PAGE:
• Investment advice & management: This includes product selection & acquisition; strategic initial and regular investment advice to achieve your financial objectives, which could include retirement, your child’s education or otherwise. This includes asset allocation advice, as well as specific recommendations regarding which companies, sectors and holdings to invest in.
    • Debt strategies: This includes debt facilitation, debt reduction and tax effective debt management.
    • Superannuation: An important element including selecting the right superannuation vehicle for you, consolidation of multiple accounts, insurance portability as well as all investment considerations and recommendations.
    • Investor risk profiling: Risk management is an important step in financial planning and includes regular reviews of investment risks, adjustment of portfolio asset allocations where required and rationalisation of future goals.
    • Retirement planning: An important goal for many involving time-focused financial strategies, pre-retirement pension plans, pre-superannuation release income streams and retirement goal setting.
    • Asset allocation and diversification strategies: At Ally we don’t believe in only investing in shares or property and as such will consider your specific personal financial goals and objectives, timeframes, investor risk profiles and asset protection elements. Once confirmed, investment products can be recommended ensuring that they are the right fit for you to provide you with the peace of mind that you’re on track to achieving your financial goals.
    • Estate planning: It’s important to remember that even we are mortal; and as such we will be able to bring knowledge and experience to the process of ensuring that you have the appropriate documentation and instructions in place to ensure that your assets can be distributed based on your wishes.

    Our team at Ally Wealth Management provides unique services for both Australian expats and Australian residents, which you can read more about at the links below:

    Australian Expat Services

    Australian Resident Services

  • Why do I need specialist Australian expat financial advice?

    Australian expats who have moved to a new country may inadvertently trip up on cross-border tax or financial rules, miss a regulation change back home in Australia, or miss out on tax breaks because they’re not following these areas on a daily basis. An experienced and savvy Australian expat financial adviser will steer you away from the pitfalls and help make the most of your money.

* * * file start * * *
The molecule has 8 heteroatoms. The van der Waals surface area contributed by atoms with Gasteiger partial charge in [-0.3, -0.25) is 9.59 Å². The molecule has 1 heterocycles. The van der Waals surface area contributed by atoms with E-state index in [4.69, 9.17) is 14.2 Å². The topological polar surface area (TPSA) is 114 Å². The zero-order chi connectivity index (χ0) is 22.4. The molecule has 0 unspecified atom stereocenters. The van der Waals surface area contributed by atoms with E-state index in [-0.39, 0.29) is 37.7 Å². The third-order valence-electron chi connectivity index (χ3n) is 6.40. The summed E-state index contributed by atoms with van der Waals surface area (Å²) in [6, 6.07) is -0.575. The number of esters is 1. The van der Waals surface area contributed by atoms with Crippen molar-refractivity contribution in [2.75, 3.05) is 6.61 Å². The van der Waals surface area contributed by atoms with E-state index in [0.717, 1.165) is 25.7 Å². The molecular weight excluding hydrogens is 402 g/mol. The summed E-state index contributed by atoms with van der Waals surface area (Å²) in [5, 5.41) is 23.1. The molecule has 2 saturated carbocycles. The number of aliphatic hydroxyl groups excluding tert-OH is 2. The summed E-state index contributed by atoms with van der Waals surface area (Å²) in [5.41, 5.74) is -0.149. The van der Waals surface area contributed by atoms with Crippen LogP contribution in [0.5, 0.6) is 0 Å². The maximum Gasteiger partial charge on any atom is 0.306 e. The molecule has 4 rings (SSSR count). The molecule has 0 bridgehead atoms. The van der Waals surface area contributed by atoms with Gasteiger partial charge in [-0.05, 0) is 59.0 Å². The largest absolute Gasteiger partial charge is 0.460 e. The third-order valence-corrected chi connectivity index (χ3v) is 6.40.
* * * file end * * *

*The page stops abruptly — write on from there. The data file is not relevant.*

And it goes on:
Double Tax Agreements (DTA) between Australia and other countries can be vastly different, and provide you with a great opportunity to accelerate your financial goals if used correctly. Ensure that the Australian expat financial planner that you’re working with has a clear understanding of the DTA in place between Australia and your country of residence.

  • Why is it important to seek expert financial advice?

    Financial matters require expert advice in the same way that you would seek professional advice for legal or taxation issues.  A professional financial planner will assist you in navigating the complexities of the financial landscape while also alerting you to opportunities to help you reach your goals. For example, the set of complexities involved for a financial plan for someone living in Australia could be vastly different than those for an Australian living in New York.

    Some people elect to manage their own finances without the assistance of a professional financial planner.  This can be effective if you’re familiar with superannuation, taxation and insurance regulation, keep abreast of developments in investment markets, understand how to manage your budget effectively, understand how different investments can help build wealth and have a good understanding of how to effectively plan for retirement.

    Those who don’t have an in-depth knowledge of the above issues, or who don’t have the time to devote to their financial plan, will benefit from consulting with a professional financial planner.

Start your financial advice journey with Ally today.